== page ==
Issue to disable swap partition

Hi,
RE: https://wiki.manjaro.org/index.php?title=Swap

Having only 4Gb of RAM, I created a swap partition as:
sudo swapon --show
sudo mkswap /dev/sdc2
sudo swapon /dev/sdc2
sudo bash -c "echo UUID=$(lsblk -no UUID /dev/sdc2) none swap defaults 0 0 >> /etc/fstab"

Works perfect, but now I add some more RAM and do not need swap partition anymore.
So, I
sudo swapoff /dev/sdc2
sudo mousepad to edit
/etc/fstab
and commented:

Blockquote
UUID=f5733821-ffd2-4f14-8ffd-03bf6b0adea8 / ext4 defaults,noatime 0 1
UUID=303a8e7e-8c4e-4142-b5ff-ae7aea35f0d8 none swap defaults 0 0

Then, Gparted to delete the swap partition and rebooted.
Reboot was ok, but couldn't access anymore harddrive
so I recreated the swap partition and uncommented /etc/fstab

What did I do wrong?

Thanks

You had obviously also commented out the root filesystem ─ the first of those two entries in /etc/fstab that you're showing in the quotes here-above. :wink:

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:question:

:thinking:

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OP probably means that the hardware rebooted, but after that, there would have been just a GRUB prompt, with or without an error message. :thinking:

:man_shrugging:

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Don't know if it matters much but you should also remove resume from /etc/mkinitcpio.conf HOOKS, if it's still there. Without swap it's pointless.

Btw why do you bother removing swap ?
Hiberbate is a good feature to have imo.
Why don't you just set swappiness to 0?

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That doesn't disable swap. It only minimizes the tendency to swap.

When I still had 8 GiB of RAM in my machine, it was still swapping ─ and erratically too ─ with vm.swappiness set to 0, and even now that I've got 16 GiB of RAM, creating a backup with timeshift also caused the kernel to start swapping.

So I've disabled swap on my system, although I still have both of my swap partitions, just in case I ever need to reactivate them. :wink:

Correct, and then the OP should also rebuild the initramfs so as to remove it there too, as well as that the resume=<UUID_here> should also be removed from /etc/default/grub.

So these are the necessary steps... :arrow_down:

  1. Comment out the swap partition in /etc/fstab.

  2. Remove resume=UUID=303a8e7e-8c4e-4142-b5ff-ae7aea35f0d8 from /etc/default/grub and run... :arrow_down:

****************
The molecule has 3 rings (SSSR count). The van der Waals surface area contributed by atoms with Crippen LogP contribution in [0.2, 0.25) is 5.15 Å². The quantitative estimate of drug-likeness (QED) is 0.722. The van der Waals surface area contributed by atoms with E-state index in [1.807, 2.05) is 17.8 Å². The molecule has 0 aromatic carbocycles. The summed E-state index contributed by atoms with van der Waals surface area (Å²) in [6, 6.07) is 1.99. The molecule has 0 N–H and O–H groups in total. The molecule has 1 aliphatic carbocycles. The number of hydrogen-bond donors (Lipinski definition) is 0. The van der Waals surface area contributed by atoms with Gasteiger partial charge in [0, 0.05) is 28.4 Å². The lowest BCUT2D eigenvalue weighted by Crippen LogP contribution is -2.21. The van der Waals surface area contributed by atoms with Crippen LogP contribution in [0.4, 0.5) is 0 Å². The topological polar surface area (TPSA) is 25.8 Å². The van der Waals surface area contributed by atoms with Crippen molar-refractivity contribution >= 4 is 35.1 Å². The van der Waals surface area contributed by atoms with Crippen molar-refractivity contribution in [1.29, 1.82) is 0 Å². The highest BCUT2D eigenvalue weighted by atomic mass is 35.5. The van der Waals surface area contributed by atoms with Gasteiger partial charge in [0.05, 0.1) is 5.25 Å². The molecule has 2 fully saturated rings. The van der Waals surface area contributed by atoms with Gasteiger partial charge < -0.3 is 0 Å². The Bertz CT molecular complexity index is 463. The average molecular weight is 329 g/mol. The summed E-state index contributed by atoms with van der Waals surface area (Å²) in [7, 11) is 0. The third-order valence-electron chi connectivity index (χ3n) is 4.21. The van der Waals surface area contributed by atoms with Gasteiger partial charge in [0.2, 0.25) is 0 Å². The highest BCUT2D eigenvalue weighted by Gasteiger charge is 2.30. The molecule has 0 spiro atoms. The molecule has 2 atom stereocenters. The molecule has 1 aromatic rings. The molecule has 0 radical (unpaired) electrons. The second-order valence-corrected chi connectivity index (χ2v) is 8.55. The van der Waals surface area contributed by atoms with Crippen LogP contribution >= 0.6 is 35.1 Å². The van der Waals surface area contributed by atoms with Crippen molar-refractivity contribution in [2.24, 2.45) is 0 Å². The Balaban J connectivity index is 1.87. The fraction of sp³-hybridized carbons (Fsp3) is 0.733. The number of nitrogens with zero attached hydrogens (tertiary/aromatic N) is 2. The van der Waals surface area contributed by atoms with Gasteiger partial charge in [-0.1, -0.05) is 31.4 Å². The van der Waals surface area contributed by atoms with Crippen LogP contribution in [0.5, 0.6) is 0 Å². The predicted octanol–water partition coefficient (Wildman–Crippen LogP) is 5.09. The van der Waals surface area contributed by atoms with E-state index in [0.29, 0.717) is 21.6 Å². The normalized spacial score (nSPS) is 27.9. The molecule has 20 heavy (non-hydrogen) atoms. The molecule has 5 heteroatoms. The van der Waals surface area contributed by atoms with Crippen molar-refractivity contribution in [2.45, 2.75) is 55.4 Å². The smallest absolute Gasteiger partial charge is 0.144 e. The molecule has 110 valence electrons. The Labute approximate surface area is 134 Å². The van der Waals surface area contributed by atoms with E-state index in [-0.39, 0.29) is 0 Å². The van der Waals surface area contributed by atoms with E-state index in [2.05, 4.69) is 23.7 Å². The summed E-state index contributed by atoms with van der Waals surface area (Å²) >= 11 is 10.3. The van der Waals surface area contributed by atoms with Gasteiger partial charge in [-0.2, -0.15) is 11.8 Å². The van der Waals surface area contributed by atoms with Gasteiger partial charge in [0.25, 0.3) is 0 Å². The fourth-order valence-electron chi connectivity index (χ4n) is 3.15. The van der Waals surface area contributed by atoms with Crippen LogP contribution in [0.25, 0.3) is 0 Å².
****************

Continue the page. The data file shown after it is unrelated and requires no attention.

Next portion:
sudo update-grub
  1. Remove the resume hook from /etc/mkinitcpio.conf and run...
sudo mkinitcpio -G

:slight_smile:

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@ [Aragorn]I'll try, but then
https://wiki.manjaro.org/index.php?title=Swap#Remove_Other_Swap
needs to be updated.

So I've disabled swap on my system, although I still have both of my swap partitions, just in case I ever need to reactivate them. :wink:

Precisely.

[quote="belive, post:1, topic:156836"]
Reboot was ok
[/quote]
:question:

Well, I could logging but at boot it takes 1min30 additional to search and solve issues.

Please post the output of the following commands:

  • cat /etc/fstab

  • sudo blkid

  • sudo parted -l

  • cat /etc/default/grub

  • cat /etc/mkinitcpio.conf | grep HOOKS

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You've got a point, but at the same time, one could argue that the removal of the swap partition and swap file as described in that section of the wiki is not intended as a literal guide for removing swap, but rather as an example of what you need to do if you want to make use of systemd-swap.

That all said, I'm not sure who's responsible for maintaining the Manjaro wiki. That would probably be one of the Manjaro team members ─ pinging @Moderator-Team, because they will know.

I thought swapoff already removes it from fstab and grub. I'm not sure though, i'll try when i get the chance.

No, the swapoff command simply disables swap in the current session, but it does not persist across reboots. :wink:

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Thanks for info.
So you're saying there is no way to limit swap use to only hibernate? That sucks.

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Well, if there is a way, then I'm not aware of it. :thinking: :man_shrugging: